Enumeration, identification and characterisation of methanogens colonising pre-ruminant calves : a thesis presented in partial fulfilment of the requirements for the degree of Master of Science at Massey University, Palmerston North, New Zealand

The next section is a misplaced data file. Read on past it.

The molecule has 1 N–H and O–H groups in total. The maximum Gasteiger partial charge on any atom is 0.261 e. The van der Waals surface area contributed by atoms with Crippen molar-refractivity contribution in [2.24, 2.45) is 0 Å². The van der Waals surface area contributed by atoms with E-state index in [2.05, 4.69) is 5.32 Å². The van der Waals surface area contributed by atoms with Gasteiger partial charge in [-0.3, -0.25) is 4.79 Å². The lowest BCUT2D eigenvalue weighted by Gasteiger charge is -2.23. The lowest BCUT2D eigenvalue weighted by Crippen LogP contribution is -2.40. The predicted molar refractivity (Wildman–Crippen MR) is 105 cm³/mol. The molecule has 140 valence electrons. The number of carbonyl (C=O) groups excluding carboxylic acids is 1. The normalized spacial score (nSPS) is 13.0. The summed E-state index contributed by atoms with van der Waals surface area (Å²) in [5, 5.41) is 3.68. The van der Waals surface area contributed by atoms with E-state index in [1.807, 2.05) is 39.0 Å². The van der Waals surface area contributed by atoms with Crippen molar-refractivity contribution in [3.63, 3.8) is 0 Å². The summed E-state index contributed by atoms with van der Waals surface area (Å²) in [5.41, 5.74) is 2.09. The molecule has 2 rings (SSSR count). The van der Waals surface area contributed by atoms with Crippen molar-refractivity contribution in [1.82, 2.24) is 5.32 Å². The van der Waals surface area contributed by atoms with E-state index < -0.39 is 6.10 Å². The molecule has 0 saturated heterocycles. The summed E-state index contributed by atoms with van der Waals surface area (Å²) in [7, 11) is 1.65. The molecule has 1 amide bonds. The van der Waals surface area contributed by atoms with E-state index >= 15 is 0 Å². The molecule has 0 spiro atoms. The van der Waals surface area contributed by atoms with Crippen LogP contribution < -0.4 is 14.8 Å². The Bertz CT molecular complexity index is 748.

Methane-producing archaea, methanogens, in ruminant animals are a major source of anthropogenic methane. With a global warming potential 23 times greater than carbon dioxide, methane has been targeted for reduction under the Kyoto protocol. In New Zealand methane emissions from ruminant animals are major contributor to the national greenhouse gas inventory. For this reason agricultural industries are challenged with reducing methane emissions from ruminants. This investigation on methanogens in young dairy calves was carried out to obtain information on methanogen colonisation and establishment in the rumen because little is known about this process. In this study, methanogen colonisation occurred within two days after birth in four calves that were raised in the absence of cows. Anaerobic culture techniques were used to enumerate methanogens in gut samples and showed that methanogen numbers increased over time, but dropped below detection limits in two of four calves between six and 11 days after birth. Methanogens in these two calves then reappeared at day 13. By three weeks of age methanogen densities in all four calves were approximately 108 cells ml -1. These densities are similar to those found by other workers for 3-week old and mature ruminants. Colonies picked from anaerobic agar roll-tubes prepared from enumeration cultures yielded 31 methanogenic isolates and 28 isolates that utilised hydrogen but did not produce methane. Eleven of the 31 methanogenic isolates were selected for purification. Despite extensive efforts only four methanogens were able to be purified from the eleven isolates because of persistent non-methanogenic eubacteria also present in cultures. A phylogenetic analysis of 16S rRNA gene sequences from purified and partially-purified methanogen isolates was carried out and dendograms constructed to identify methanogens. Some phenotypic characteristics of purified methanogens were determined. This revealed a number of methanogen species previously not found in the rumen. The results showed Methanofollis liminatans (three isolates), Methanoculleus palmolei (three isolates) or Methanosarcina barkeri (one isolate) were the predominant culturable methanogens colonising the rumen two days after birth. The three isolates identified as M. liminatans were only 96.0% identical at the 16S rRNA gene level to the M. liminatans type strain, DSM 4140, and appear to be a new methanogen species. In gut samples collected 3-5 days after birth, Methanobacterium bryantii (three isolates) was found to be a predominant methanogen in some calves apparently replacing the first methanogens colonising the developing rumen. Twenty two days after birth Methanobrevibacter thaueri (one isolate) was identified as a predominant methanogen in one calf. These results are the first to suggest that there is a successional change in the methanogen populations as the rumen develops in young ruminants. Consideration of the colonising species showed that Mcl. palmolei were obtained from only two calves (calves 10 and 12) and that Mfl. liminatans-like isolates were obtained only from a different cohort of calves penned separately to calves 10 and 12. These methanogens, previously found only in terrestrial or aquatic environments, are probably the primary colonising methanogens because there were no mature ruminants to provide alternative inocula. It appears that the developing rumen of young calves provides a niche suitable for opportunistic hydrogenotrophic methanogens. A PCR investigation using targeted primers specific for seven groupings of methanogens was carried out on all rumen samples to obtain information not dependant on culturing. This analysis on DNA extracts showed methanogens belonging to the Methanobacteriales were present in almost every sample. Methanogens belonging to the Methanosarcinales and Methanomicrobiales were not detected in any sample. At the end of the trial (22 days), PCR analysis showed the presence of Methanobacterium spp. and Methanobrevibacter spp. in all four calves. Although there were some disagreements with results for isolates cultured, overall, PCR results confirmed the concept of successional changes in methanogen populations in pre-ruminant calves.